Posted: May 27, 2015 by Jaime Stenning
Start-ups and early-stage businesses are in a unique position to take the lead over existing and less nimble, larger businesses. The younger business should be more flexible, nimble and responsive to customer needs. The emphasis must be on the word should.
Twelve years of polls and surveys (Mind The Gap Research Paper) reveals that there is a significant gap between what companies believe they deliver, and what customers believe they receive. This is referred to as the service delivery gap.
80% of companies reported that they deliver an above-average customer experience. Yet, only 14% of the same companies believe that their clients think they received an above-average customer experience. That is a service delivery gap of 66%.
When asked, the actual clients (in a smaller dataset) supported the companies’ views about the customer’s experience: only 11% of the actual clients felt they received an above-average experience.
Something is wrong here. How can businesses be so wildly over-zealous about their product or service? How come so few customers are delighted? Is the reality simply that most customer experiences are pretty poor?
Rather than seeing the gap as something wrong, the more entrepreneurial businesses will see it as a golden opportunity to be exploited. The message from the research is that most businesses believe they are pretty good, but they are not.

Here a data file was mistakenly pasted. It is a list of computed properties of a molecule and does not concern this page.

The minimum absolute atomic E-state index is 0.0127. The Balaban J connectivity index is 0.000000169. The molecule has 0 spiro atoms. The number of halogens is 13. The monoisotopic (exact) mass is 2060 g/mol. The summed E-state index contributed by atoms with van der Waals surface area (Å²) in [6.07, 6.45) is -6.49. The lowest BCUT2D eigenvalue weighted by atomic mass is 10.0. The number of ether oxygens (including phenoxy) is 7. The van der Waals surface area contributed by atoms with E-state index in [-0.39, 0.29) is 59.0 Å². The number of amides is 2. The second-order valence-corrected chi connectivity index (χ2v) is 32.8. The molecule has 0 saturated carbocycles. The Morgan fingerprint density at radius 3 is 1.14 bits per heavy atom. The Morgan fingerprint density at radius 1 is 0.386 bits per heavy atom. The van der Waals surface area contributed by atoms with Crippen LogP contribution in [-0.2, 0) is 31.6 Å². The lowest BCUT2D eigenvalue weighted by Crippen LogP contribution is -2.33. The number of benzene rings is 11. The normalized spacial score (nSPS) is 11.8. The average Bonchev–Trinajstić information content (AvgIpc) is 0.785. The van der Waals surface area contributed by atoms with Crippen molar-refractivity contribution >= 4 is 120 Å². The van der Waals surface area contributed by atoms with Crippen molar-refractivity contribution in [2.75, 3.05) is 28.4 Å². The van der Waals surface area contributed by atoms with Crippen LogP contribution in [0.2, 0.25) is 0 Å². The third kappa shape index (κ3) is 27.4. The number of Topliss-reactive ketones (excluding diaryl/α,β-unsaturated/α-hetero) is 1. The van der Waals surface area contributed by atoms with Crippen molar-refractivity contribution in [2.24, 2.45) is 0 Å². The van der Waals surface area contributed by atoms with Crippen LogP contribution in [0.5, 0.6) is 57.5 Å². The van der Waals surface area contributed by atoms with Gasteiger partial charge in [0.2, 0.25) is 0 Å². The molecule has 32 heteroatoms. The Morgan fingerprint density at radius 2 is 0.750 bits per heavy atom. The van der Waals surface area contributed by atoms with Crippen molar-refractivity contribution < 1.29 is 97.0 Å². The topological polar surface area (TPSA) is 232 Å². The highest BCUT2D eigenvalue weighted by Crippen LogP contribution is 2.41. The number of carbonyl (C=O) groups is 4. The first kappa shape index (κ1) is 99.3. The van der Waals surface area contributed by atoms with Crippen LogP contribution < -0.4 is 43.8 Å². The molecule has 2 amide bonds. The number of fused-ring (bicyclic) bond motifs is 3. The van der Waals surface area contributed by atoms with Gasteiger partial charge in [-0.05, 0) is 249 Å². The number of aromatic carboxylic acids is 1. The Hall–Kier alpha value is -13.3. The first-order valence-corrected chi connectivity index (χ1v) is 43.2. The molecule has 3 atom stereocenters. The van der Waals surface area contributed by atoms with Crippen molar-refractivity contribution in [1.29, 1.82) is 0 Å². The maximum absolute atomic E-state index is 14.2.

So, first we need to understand why such a gap would occur. While there are many reasons I think that the key ones are as follows:
While this is not a list of unique sins, one can see that the businesses in question have become removed and remote from their customers and clients. This happens so easily.
Is there a moral to this story? Is the moral that we shouldn’t get too complacent? We shouldn’t make assumptions? Well, in an ideal world, your younger business should be able to get closer to their client. You should be more attuned to delivering what they want rather than what you think they want. But as I said, should is a loaded word.
What I do know is that many businesses, at any stage, are too much in love with what they do. They work so hard on creating the near-perfect solution that they forget to see things from the customers’ point of view. Be warned.
There are some key points to take away:
In some senses, the solutions feel like a return to the basics of a first year Marketing 101 course. Somewhere along the way, businesses have lost the plot. The key is to design the customer journey through the eyes of the customer. The following strategies and initiatives will start to address the service delivery gap issues:
In the world of David and Goliath, it is the speed and size of David that can win the day. You can attack your competitors by focusing on the gap between what they believe they deliver and the reality.
However, make sure that no such gap exists in your own business.
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